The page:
CFD program helps improve water velocity in wastewater lagoon

Computational fluid dynamics helped optimise mixing and aeration operations in a lagoon at a pulp and paper mill wastewater plant in Australia.

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By Dale de Kretser, Brent Matthews, Mike Williams

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The Maryvale facility treats 55 million litres of wastewater per day.
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A computational fluid dynamics (CFD) program developed alternative arrangements of aerators and mixers to increase overall water velocity and minimise solids accumulation in the main treatment lagoon at a wastewater treatment plant, owned by Australian Paper Pty Ltd., Australia.

Aerated lagoons are frequently used to treat diluted wastewater from pulp and paper mills, but one problem with their use is that solids settle and decay. Consequently, costly and disruptive techniques must be employed to remove them. Furthermore, degraded solids that leave the lagoon are difficult to settle in downstream processes so they often reach the receiving environment.

Australian Paper's Maryvale mill is Australia's largest integrated pulp and paper producer. It produces more than 700 tons per day of fine papers and 800 tons per day of packaging grade papers. It also generates 55 million litres a day of wastewater, which is treated through its secondary wastewater treatment system. The main component of this treatment system is an aerated lagoon, which has an average depth of 4.3 m and a capacity of 375 million litres. The pond is approximately 550-m-long and 150-m- to 250-m- wide. It contains a dividing wall in the middle that extends from the inlet side to approximately four-fifths of the pond length. Six 55-kW aerators and sixteen 45-kW aerators mix and aerate the lagoon, providing a total connected power of some 1050 kW and an average mixing intensity of 2.8 W/m3. Mixing energy is not uniform throughout the lagoon, however, and varies from 3.3 W/m3 near the inlet (where the 55 kW aerators are located) to 1.4 W/m3 in other parts.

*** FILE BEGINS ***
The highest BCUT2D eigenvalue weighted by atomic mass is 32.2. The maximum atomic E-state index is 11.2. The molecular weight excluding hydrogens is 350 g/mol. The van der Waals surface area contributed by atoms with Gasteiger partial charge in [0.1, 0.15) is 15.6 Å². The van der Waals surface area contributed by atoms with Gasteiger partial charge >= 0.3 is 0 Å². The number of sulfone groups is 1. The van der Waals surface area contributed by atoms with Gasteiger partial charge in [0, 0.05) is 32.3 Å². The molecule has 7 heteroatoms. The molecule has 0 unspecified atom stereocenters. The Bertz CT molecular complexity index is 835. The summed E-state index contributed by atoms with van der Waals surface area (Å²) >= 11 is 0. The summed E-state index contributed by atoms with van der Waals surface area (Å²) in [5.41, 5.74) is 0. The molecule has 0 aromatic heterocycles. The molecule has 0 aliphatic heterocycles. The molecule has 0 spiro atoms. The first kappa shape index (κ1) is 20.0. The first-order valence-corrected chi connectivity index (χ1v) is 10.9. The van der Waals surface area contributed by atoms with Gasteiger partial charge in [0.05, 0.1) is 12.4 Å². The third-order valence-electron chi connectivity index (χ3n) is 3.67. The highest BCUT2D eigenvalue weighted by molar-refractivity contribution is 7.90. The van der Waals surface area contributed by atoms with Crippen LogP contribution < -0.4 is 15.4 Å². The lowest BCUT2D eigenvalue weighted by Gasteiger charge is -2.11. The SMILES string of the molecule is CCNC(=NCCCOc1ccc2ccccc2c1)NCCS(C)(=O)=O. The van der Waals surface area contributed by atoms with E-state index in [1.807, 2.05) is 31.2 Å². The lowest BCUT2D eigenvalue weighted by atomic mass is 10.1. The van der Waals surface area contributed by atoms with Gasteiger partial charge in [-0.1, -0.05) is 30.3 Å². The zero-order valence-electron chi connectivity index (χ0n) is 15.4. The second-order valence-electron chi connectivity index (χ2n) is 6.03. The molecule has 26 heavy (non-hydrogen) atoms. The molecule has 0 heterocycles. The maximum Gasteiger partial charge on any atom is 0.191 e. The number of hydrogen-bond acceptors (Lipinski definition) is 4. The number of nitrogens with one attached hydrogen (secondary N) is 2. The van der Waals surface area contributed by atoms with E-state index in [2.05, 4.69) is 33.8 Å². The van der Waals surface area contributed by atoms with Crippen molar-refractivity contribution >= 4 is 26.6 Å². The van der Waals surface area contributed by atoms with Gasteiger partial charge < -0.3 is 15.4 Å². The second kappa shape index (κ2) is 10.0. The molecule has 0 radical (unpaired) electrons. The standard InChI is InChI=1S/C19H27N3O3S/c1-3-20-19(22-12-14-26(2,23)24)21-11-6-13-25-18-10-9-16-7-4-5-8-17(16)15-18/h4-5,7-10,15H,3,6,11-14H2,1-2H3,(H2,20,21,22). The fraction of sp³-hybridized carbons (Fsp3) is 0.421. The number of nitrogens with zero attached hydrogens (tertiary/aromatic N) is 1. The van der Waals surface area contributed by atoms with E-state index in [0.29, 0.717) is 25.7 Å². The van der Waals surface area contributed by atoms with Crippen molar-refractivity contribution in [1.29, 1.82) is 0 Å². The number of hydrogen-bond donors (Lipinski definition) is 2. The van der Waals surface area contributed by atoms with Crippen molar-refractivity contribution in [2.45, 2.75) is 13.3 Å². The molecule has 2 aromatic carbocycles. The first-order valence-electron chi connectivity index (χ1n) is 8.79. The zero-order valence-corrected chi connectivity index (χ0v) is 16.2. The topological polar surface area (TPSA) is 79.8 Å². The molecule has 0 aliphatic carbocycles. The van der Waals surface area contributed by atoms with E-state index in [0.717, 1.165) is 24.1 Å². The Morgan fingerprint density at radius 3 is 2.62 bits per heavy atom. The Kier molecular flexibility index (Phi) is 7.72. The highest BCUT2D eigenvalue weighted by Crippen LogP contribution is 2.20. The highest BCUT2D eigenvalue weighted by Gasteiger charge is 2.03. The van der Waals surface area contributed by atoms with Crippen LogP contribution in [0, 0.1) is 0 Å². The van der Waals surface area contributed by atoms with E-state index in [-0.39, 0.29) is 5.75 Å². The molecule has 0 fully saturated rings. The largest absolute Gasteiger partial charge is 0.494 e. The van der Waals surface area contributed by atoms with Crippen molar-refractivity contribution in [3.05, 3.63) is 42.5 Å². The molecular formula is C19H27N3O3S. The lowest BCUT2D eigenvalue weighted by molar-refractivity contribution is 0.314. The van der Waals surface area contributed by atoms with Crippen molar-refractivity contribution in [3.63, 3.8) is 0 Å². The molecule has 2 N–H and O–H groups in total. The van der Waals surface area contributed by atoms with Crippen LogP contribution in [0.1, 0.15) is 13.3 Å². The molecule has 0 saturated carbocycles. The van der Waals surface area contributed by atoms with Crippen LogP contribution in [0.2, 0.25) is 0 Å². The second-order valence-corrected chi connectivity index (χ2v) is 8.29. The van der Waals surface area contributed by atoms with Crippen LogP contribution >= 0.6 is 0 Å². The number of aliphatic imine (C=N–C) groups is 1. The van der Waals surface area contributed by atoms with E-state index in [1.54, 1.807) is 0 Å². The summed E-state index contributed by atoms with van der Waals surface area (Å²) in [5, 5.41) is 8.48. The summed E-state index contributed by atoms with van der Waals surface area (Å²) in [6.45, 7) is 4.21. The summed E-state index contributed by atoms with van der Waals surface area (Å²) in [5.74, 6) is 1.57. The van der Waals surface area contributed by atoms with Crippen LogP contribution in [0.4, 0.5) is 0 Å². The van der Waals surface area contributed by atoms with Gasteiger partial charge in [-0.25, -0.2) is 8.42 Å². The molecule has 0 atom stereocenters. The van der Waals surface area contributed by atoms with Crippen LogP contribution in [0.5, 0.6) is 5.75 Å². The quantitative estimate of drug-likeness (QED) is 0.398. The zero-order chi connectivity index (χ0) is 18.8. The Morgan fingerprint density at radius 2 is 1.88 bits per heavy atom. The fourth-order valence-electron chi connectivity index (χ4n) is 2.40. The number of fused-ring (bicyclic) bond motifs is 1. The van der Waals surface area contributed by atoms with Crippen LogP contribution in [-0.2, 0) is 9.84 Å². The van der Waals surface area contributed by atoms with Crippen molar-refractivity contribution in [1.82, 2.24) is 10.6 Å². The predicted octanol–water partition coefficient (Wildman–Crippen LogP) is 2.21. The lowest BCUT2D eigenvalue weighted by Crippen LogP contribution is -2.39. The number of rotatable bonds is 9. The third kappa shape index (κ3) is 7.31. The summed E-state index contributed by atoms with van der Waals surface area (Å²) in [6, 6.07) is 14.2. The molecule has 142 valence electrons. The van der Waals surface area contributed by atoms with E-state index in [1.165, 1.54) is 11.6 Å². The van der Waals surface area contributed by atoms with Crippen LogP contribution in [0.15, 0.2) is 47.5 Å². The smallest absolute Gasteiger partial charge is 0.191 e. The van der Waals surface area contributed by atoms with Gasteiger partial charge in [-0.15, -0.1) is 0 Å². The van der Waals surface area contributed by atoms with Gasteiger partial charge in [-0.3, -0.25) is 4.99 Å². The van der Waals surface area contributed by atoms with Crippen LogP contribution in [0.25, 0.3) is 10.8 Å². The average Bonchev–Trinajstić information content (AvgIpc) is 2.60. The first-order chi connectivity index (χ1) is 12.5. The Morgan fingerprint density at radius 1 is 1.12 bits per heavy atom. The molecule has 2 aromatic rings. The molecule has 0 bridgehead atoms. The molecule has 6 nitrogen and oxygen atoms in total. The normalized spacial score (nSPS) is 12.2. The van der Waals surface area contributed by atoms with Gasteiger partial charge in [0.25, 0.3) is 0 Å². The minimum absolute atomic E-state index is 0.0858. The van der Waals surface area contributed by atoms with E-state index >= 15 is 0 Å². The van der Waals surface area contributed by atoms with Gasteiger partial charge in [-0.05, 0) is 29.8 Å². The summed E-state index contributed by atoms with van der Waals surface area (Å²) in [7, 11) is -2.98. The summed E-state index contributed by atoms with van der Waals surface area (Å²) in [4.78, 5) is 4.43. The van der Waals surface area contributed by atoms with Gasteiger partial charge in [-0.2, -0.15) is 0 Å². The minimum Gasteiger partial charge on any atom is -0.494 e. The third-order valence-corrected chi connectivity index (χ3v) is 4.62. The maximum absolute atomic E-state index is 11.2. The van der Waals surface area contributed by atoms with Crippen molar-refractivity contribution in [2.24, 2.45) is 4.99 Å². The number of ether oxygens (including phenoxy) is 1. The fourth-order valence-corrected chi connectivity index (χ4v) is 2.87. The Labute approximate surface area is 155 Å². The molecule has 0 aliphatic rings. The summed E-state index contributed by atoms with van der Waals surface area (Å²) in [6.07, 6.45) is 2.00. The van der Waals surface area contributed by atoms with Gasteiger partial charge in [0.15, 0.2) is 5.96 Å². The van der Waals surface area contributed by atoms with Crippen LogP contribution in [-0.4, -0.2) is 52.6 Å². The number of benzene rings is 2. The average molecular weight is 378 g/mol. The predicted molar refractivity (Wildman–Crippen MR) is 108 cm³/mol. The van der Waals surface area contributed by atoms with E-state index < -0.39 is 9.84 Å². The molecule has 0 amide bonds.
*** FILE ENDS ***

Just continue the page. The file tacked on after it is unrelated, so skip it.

Australian Paper conducted a study to determine if mixers could be used in place of aerators to increase the degree of mixing and minimise the settlement of solids in the lagoon. The CFD pro-gram FLUENT, developed by Fluent, Inc. of Lebanon, New Hampshire, USA, calculated water velocities throughout the lagoon under different combinations of aerators and mixers.

The first stage of the investigation examined natural flow patterns present in the lagoon, and found a significant degree of short-circuiting occurring, with the majority of the flow proceeding along a dividing wall inside the lagoon. The second stage examined individual flow patterns generated by existing aerators used in the lagoon and one type of mixer, which may be added to the lagoon in the future. Results showed that the aerator provides good surface mixing, but is inefficient at depth, while the mixer promotes good mixing at depth, but is less effective on the surface.

The final stage combined the results of the first two stages to produce overall flow patterns for various parts of the lagoon under the influence of aerators and mixers, with an emphasis on the inlet end of the lagoon. Key findings were:

• The combination of aerators and mixers provided good surface agitation, with the majority of the inlet area having a velocity of 0.05 - 0.1 m/s;
• Mixers provided good mixing in the lower parts of the water column, with the 0.05 - 0.1 m/s velocity band extending to a diameter of 40m;
• Complimentary action of aerators and mixers created a good exchange of water between the surface and the lagoon base.

By solving the flow at every point in the domain, CFD produces a detailed three-dimensional picture of the velocity field, along with results for other relevant variables such as temperature, chemical species, particle concentrations or turbulence. These results can be used to understand a process and to guide changes that will improve operations or optimise processes.

Authors' note
Dale de Kretser of Halliburton KBR Pty Ltd., Brent Matthews of CFD Research Pty Ltd. and Mike Williams of Australian Paper Pty Ltd. wrote this article. For more information, visit the website:

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